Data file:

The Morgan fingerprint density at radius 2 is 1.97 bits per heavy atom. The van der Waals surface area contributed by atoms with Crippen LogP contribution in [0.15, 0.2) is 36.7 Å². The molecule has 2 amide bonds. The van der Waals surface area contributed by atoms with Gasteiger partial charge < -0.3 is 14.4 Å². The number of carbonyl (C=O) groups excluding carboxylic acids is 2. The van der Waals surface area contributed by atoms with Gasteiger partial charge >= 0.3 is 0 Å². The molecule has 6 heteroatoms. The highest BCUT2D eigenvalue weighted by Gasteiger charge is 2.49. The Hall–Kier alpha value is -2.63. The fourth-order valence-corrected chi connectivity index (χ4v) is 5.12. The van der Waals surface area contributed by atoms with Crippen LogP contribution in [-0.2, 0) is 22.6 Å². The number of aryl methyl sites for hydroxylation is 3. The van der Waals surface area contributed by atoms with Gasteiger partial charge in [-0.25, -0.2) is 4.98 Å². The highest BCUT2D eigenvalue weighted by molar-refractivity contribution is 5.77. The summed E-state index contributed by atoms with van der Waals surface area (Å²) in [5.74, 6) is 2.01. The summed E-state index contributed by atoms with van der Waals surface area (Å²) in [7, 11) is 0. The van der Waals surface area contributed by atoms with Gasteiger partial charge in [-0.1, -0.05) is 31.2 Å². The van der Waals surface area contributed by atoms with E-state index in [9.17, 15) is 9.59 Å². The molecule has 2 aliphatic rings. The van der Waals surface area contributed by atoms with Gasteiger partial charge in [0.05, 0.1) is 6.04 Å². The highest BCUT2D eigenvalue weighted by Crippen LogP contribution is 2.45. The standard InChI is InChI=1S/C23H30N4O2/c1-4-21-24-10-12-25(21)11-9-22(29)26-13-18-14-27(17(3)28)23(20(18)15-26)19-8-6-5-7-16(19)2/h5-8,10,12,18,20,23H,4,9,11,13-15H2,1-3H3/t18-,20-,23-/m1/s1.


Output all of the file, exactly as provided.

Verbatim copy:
The Morgan fingerprint density at radius 2 is 1.97 bits per heavy atom. The van der Waals surface area contributed by atoms with Crippen LogP contribution in [0.15, 0.2) is 36.7 Å². The molecule has 2 amide bonds. The van der Waals surface area contributed by atoms with Gasteiger partial charge < -0.3 is 14.4 Å². The number of carbonyl (C=O) groups excluding carboxylic acids is 2. The van der Waals surface area contributed by atoms with Gasteiger partial charge >= 0.3 is 0 Å². The molecule has 6 heteroatoms. The highest BCUT2D eigenvalue weighted by Gasteiger charge is 2.49. The Hall–Kier alpha value is -2.63. The fourth-order valence-corrected chi connectivity index (χ4v) is 5.12. The van der Waals surface area contributed by atoms with Crippen LogP contribution in [-0.2, 0) is 22.6 Å². The number of aryl methyl sites for hydroxylation is 3. The van der Waals surface area contributed by atoms with Gasteiger partial charge in [-0.25, -0.2) is 4.98 Å². The highest BCUT2D eigenvalue weighted by molar-refractivity contribution is 5.77. The summed E-state index contributed by atoms with van der Waals surface area (Å²) in [5.74, 6) is 2.01. The summed E-state index contributed by atoms with van der Waals surface area (Å²) in [7, 11) is 0. The van der Waals surface area contributed by atoms with Gasteiger partial charge in [-0.1, -0.05) is 31.2 Å². The van der Waals surface area contributed by atoms with E-state index in [9.17, 15) is 9.59 Å². The molecule has 2 aliphatic rings. The van der Waals surface area contributed by atoms with Gasteiger partial charge in [0.05, 0.1) is 6.04 Å². The highest BCUT2D eigenvalue weighted by Crippen LogP contribution is 2.45. The standard InChI is InChI=1S/C23H30N4O2/c1-4-21-24-10-12-25(21)11-9-22(29)26-13-18-14-27(17(3)28)23(20(18)15-26)19-8-6-5-7-16(19)2/h5-8,10,12,18,20,23H,4,9,11,13-15H2,1-3H3/t18-,20-,23-/m1/s1.